Quotable (#191)

Nagel on (Gottlieb on) Hobbes, getting the critical point:

What was distinctive about Hobbes’s theory, and what led to his being attacked as a moral nihilist, was his refusal to appeal to any concern for the good of others or the collective good as a basis for moral motivation. He demonstrated that the familiar rules of morality, which he called the laws of nature, are principles of conduct such that if everyone follows them, everyone will be better off. But the fact that everyone will be better off if everyone follows them gives no individual a reason to follow them himself. He can have a reason to follow them only if that will make him individually better off. And there is no natural guarantee that individual self-interest and the collective interest will coincide in this way. […] Hobbes concluded that although we all have a reason to want to live in a community governed by the moral rules, we cannot achieve this unless we bring it about that it is in each person’s individual interest to abide by those rules. And the method of doing that is to agree with one another to support a powerful sovereign with a monopoly on the use of force, who will use it to punish violators. Only then can each individual be confident that if he obeys the rules, he will not be laying himself open to assault and dispossession by others. Without the trust engendered by the knowledge that violators will be punished, civilization is impossible and individual self-interest — the same rational motive that supports morality — leads to perpetual conflict and constant insecurity. This is the famous Hobbesian state of nature, and Hobbes was most notorious for saying that in this condition, we are almost never obligated to obey the moral rules, because it is not safe to do so.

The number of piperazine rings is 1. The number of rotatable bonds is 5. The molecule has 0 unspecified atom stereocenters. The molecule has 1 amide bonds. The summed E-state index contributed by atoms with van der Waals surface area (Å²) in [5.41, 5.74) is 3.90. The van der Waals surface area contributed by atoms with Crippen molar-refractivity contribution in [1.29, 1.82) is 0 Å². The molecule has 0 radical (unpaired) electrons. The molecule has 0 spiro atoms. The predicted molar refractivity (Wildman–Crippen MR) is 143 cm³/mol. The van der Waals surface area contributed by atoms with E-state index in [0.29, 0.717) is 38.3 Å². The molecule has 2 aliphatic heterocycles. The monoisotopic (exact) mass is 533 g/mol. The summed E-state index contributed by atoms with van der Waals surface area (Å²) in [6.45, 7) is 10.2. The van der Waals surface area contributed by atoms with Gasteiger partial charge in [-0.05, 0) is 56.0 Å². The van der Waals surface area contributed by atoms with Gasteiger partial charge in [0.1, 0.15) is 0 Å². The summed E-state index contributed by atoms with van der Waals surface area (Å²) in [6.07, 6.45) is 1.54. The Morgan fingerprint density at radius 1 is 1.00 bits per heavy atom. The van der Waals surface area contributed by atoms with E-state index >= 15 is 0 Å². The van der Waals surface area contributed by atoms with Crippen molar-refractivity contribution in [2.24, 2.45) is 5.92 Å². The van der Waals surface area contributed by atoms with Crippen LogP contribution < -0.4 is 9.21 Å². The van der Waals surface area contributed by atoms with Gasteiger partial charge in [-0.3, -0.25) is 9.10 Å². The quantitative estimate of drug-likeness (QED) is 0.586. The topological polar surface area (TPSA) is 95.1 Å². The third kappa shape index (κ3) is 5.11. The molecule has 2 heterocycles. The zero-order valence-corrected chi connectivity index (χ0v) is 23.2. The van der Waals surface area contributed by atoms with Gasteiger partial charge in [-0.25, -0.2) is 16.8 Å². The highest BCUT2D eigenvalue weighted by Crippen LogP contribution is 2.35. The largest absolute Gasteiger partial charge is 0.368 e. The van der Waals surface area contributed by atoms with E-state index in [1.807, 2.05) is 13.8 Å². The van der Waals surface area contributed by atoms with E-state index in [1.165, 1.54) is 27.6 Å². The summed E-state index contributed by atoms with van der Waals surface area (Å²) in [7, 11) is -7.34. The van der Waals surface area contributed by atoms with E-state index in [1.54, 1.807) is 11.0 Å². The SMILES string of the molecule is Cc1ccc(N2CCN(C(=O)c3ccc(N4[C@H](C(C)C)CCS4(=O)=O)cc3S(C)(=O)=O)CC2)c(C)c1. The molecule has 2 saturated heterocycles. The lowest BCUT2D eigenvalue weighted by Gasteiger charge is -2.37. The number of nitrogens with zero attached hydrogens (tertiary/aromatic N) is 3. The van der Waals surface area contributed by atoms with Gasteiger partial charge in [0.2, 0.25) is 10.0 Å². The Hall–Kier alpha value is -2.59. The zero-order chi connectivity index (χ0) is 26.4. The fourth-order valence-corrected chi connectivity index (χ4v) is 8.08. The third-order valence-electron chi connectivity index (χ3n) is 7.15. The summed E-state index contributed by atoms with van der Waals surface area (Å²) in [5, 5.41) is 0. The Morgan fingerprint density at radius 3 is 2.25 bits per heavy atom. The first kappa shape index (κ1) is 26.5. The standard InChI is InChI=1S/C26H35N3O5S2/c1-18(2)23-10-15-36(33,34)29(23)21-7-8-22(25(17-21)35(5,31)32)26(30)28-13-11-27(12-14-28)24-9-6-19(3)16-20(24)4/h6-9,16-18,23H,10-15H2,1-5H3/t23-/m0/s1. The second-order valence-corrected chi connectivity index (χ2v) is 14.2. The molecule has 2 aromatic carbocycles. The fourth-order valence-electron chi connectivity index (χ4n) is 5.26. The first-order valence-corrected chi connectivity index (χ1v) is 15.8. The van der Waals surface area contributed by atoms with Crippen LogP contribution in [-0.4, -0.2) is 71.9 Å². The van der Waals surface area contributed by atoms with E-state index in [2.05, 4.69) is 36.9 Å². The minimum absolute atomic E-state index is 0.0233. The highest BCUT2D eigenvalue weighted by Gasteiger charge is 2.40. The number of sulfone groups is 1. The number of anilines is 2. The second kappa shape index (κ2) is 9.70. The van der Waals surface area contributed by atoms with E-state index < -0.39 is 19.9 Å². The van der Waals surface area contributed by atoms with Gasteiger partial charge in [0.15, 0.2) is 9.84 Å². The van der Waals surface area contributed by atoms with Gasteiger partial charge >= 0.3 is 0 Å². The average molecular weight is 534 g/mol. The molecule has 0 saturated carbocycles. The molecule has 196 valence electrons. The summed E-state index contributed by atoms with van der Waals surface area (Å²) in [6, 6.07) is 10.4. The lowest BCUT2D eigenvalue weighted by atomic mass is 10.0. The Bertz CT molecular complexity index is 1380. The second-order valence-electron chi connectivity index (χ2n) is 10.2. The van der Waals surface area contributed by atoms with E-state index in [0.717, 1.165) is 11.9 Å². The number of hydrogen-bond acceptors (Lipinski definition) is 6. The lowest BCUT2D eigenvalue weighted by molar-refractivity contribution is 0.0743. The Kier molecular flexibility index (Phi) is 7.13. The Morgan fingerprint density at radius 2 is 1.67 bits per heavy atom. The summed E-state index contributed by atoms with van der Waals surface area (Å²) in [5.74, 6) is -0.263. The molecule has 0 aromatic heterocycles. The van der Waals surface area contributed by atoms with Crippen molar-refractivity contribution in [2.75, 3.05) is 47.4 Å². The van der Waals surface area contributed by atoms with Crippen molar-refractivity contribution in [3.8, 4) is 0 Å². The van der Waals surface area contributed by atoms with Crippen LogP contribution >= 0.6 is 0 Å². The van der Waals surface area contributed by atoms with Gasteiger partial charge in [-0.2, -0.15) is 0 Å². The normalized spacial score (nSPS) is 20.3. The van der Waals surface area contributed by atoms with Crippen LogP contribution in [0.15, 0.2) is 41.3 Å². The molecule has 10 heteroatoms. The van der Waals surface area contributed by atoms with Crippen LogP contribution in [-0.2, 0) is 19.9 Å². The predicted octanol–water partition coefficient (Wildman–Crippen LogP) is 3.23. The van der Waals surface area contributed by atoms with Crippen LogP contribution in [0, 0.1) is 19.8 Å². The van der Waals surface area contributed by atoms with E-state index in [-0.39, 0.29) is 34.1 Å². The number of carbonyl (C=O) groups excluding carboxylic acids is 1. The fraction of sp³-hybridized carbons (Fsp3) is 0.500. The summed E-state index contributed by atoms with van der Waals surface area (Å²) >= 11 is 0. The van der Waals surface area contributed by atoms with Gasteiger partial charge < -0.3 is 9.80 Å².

The identification of a collective optimum does no realistic theoretical work. Irrespective of the status of his concrete conclusion, Hobbes’ methodical principle is impeccable.

2 thoughts on “Quotable (#191)

  1. Well, that his state of nature never really existed (human bands were the original form of human organization and they always have had punishing methods) sort of taints his concrete conclusion. it is interesting that Locke arrived at a better conclusion through a worst method (and more delusional metaphysics)

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